Each day I wake up to 60 degree weather and a cloudless sky, I remind myself that it is only March and could be devastatingly rainy tomorrow, because after growing up in Seattle I cannot comprehend spring coming before May. But I can’t ignore the sun that shines through my windows, so this weekend–in the midst of midterm papers and upcoming exams–I sacrificed my studying in order to go out and enjoy the amazing weather.
It seems that Paris had been hibernating, because once the sun peeked its head past the cloudy sky, the population of the city appeared to double. One of my favorite parts of French life is the picnic culture. Faire une pique-nique is an activity practiced by all Parisians, especially when it’s warm out. Throughout the city you can see gatherings in parks where the kids play and the parents sip wine out of their portable plastic wine glasses, sitting on the grass and chatting for hours.
I decided to make Parisian park culture my culture, starting on Friday with a visit to Musée Rodin, where the garden full of Rodin sculptures was beginning to come alive with fresh grass and daffodils. The park is centered in Paris, with am amazing view of the golden dome of Hôtel des Invalides, as well as the Eiffel Tower.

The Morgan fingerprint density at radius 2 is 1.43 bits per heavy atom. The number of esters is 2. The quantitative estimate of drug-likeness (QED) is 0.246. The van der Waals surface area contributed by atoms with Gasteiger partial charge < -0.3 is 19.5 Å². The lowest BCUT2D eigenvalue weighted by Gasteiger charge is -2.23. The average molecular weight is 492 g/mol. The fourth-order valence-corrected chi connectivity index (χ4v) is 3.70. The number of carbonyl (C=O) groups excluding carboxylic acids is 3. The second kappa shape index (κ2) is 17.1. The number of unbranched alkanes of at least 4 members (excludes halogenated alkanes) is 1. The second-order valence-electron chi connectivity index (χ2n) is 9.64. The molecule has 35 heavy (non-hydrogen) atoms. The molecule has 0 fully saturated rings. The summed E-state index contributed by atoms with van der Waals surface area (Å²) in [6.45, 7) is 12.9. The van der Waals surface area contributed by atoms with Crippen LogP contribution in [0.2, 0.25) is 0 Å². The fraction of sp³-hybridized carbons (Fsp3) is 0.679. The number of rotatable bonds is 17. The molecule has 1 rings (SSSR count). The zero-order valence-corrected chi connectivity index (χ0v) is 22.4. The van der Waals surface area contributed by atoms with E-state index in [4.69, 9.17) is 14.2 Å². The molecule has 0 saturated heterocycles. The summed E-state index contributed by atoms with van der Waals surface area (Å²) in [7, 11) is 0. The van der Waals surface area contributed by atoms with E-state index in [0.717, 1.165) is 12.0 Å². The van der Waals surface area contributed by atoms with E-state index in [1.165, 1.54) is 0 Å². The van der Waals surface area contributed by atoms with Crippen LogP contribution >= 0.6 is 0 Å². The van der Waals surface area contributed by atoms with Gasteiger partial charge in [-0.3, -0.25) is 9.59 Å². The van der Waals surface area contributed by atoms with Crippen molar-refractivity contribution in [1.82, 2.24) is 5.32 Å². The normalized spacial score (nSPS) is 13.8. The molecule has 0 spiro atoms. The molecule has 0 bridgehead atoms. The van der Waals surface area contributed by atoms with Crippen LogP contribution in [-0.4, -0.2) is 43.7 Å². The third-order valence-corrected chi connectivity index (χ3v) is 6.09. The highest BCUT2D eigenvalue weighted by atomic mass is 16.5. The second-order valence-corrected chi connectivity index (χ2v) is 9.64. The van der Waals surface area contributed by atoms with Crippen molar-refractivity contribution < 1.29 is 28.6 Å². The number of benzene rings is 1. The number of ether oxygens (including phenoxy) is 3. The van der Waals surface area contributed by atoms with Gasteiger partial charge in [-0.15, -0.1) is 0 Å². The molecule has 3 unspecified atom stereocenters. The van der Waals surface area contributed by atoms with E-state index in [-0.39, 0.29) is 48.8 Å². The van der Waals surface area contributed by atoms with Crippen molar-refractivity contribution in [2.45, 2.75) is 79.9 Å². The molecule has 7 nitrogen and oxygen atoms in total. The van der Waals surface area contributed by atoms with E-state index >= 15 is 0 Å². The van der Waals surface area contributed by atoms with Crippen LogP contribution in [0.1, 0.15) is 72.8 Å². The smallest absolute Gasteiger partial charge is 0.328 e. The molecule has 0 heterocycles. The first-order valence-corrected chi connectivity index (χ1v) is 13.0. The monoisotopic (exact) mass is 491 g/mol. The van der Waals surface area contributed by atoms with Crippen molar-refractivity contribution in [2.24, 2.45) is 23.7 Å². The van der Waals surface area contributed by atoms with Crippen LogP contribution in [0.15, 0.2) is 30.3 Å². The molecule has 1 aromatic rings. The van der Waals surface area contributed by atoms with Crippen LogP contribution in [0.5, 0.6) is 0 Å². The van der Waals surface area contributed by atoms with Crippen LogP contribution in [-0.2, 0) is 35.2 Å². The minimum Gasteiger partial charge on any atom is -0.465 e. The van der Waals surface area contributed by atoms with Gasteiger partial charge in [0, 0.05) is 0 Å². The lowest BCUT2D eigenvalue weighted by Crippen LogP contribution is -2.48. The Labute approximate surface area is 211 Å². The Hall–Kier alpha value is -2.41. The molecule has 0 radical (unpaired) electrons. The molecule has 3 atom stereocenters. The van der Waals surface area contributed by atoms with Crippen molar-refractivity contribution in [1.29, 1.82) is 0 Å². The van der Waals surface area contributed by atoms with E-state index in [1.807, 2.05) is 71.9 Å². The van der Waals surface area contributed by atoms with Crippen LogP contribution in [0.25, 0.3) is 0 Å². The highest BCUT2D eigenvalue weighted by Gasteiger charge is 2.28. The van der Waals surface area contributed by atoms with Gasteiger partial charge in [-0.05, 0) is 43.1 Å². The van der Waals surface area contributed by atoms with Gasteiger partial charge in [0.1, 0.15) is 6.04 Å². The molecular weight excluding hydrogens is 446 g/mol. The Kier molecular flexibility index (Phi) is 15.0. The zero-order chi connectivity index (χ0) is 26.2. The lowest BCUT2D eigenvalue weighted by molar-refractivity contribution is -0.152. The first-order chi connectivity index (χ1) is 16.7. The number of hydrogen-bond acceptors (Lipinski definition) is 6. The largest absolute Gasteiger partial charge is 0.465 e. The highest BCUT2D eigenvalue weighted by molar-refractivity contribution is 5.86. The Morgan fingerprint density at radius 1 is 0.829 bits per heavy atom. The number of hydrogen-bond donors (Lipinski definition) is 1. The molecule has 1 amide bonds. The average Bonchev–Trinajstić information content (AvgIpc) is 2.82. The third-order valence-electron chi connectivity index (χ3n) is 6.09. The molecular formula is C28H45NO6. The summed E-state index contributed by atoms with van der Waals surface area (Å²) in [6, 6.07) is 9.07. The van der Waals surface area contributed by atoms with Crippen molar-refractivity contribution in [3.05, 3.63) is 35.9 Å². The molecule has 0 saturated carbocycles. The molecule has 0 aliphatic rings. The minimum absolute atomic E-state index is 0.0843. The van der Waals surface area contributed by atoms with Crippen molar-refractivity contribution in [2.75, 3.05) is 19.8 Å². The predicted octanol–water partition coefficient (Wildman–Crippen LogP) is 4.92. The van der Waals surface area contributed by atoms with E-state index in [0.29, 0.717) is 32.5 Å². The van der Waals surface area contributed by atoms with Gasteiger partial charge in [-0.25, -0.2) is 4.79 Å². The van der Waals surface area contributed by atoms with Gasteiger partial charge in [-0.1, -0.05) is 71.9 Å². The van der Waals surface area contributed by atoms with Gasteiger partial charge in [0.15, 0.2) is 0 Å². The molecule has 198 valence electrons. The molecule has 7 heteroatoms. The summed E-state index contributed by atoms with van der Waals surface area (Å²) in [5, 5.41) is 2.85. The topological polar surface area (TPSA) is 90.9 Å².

Saturday included a walk to Bastille, where I enjoyed smelling the flowers and admiring the artwork sold at the marché on Boulevard Richard Lenoir, which was then followed up by metro-ing to Montemartre to watch the sunset at Sacré Coeur.
Sunday I finally had to write that essay, but it was done with fresh air coming in through the open windows and some fun music. When studying abroad one often has to make sacrifices such as choosing exploration over studying (and I often hear the small voice of my college tuition urging me to keep to my studies) but since living here I have come to understand that exploration is just as much a learning experience as reading a textbook, if not more.
I’m now sitting outside writing this in the courtyard at NYU Paris, after eating a chocolate éclair and having one of those “how did my life get to be so perfect” moments.